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The Wilmington morning star. [volume] (Wilmington, N.C.) 1909-1990, December 28, 1944, FINAL EDITION, Image 5

Image and text provided by University of North Carolina at Chapel Hill Library, Chapel Hill, NC

Persistent link: https://chroniclingamerica.loc.gov/lccn/sn78002169/1944-12-28/ed-1/seq-5/

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WASHINGTON, Dec. 27. — (JP) —
yice President Wallace said lo
„ight that lull employment in the
United States s the first step on
jbe road to permanent world-wide
peace.” .
* The outgoing vice president add
ed in an address prepared for a
meeting of tha American Statist!
cal Association, that other natrons
are praying for full employment in
this country not because they love
me United States, but because they
know that without full employment
j,ere there is world-wide trouble.”
Under-employrr,ent in America,
he said, undermines world price
levels and trade.
Wallace predicted that one of
the first pieces of legislation to
he introduced in the next C ingress
Jill be a full employment bill,”
based on studies made by James
pation. president of the National
farmers Union end presented for
consideration by Senator Murray
Under it, the President would
.ubmi( not only a budget of pro
pped Governmental - expenditures
but a national midget as well.” The
latte' would deal with the total
jr-veslftient and expendUure by all
o-ouo-—consumers, business, and
focal, State and Federal go/drn
ments An attemp. would be made
t0 0a. culate the expenditures need
ed to assure full employment, and,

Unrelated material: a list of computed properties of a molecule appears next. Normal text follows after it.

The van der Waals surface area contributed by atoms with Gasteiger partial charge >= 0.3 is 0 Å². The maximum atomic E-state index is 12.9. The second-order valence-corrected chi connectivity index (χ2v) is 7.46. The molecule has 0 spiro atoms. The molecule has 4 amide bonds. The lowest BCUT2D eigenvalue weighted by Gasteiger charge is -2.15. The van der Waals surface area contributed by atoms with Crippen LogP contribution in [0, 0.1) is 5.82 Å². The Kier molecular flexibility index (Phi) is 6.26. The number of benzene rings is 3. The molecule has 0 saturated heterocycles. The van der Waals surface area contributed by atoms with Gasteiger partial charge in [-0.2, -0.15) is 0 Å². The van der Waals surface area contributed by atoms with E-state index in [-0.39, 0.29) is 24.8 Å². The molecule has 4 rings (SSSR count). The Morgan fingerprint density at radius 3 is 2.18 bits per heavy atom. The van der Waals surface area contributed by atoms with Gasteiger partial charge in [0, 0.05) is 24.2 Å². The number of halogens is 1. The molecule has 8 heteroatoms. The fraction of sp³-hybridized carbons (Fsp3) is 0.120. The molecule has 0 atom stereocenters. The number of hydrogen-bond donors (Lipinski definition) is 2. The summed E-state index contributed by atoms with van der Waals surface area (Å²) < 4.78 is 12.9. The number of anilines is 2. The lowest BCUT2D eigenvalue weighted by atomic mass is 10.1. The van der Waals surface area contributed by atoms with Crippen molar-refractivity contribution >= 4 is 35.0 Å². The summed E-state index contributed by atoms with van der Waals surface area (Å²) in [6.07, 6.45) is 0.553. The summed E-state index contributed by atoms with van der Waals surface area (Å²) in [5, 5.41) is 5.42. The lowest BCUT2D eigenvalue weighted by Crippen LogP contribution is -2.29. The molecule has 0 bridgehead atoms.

„r, t,ns other hand, the prospective
actual expenditures.
If the estimated expendi’uves
were less than the amount needed
o guarantee full employment, the
Government firs', would be directed
o take steps to encourage greater
prjveif employment. If that failed,
it would step in with a spending
program intended to make up the
jifffj ence.
ROME, Dec. 27—(UP)—Sudden
ly halting their slow withdrawal
along the Fifth Army front in the
Ligurian coastal sector, German
forces today unleashed a heavy
counter-offensive officially describ
ed as being in ‘‘some strength.”
Details of the fighting were ob
i scure but headquarters spokesmen
reported that the enemy drive was
preceded by heavy artillery fire.
The fighting was centered near
the town of Gallicano, a half mile
from the Servhio river and about
15 miles inland on t h e western
coast of Italy. The offensive was
launched both to the east and
west of the town, it was reported.
On the central Fifth Army front,
enemy artillery fire increased in
strength and German planes drop
ped anti-personnel bombs in the
vicinity of San Eenedetto, six miles
behind the lines, and northwest of
Grizzana, three miles to the rear.
Although details were lacking, it
was reported that the Germans
; along the Bologna sector had
| launched infantry attacks against
advanced American positions.
Eighth Army troops on the east
ern flank of the front, supported
by heavy artillery, continued the
mopping up of German rear guard
units along the 10-mile stretch be
tween Faenza and Bagnacavallo.
Most of the action was along the
hne of the Naviglio canal. German
troops, retreating through their
own mine fields on the east bank
of the canal, were turning every
available building into a miniature
Three Southeastern
Soldiers Reported
Wounded In Action
Three men from southeastern
North Carolina were listed yester
day jy the War Department as
having been wounded in action on
the European Front.
They are:
S-Sgt. Leve Hunt, mother, Mrs.
Mary Lizzie Hunt, Route two Row
Pfc. Richard C. Penny, mother
Mrs. Eddie Penny, Route 1, Chad
Pvt. Benjiamin F. Watson, wife
Mrs. Annie L. Watson, Route one.
Their next of kin, in all cases had
been previously notified by the
| Army.
RALEIGH, Dec. 27.—Wl—Secre
tary of State Thad Eure today is
i’Ure certificates of incorporation
j of two foundations which were
i formed to aid in the expansion
M the agricultural and dairying
divisions at N. C. State College,
j The two are the North Carolina
•Agricultural Foundation and the
North Carolina Dairying Founda
ti°n. Included in the list of in
corporators were some of the
\ state’s leading figures in agricul
ture and dairying and a number
°r members of the general assem
j bly.
Mress up canned fruits by using
; Sherri for cobblers, shortcakes and
fruit salads.
„ -V
ACL Is Exempted
From Investment
Company Measure
The proposed purchase by Atlantic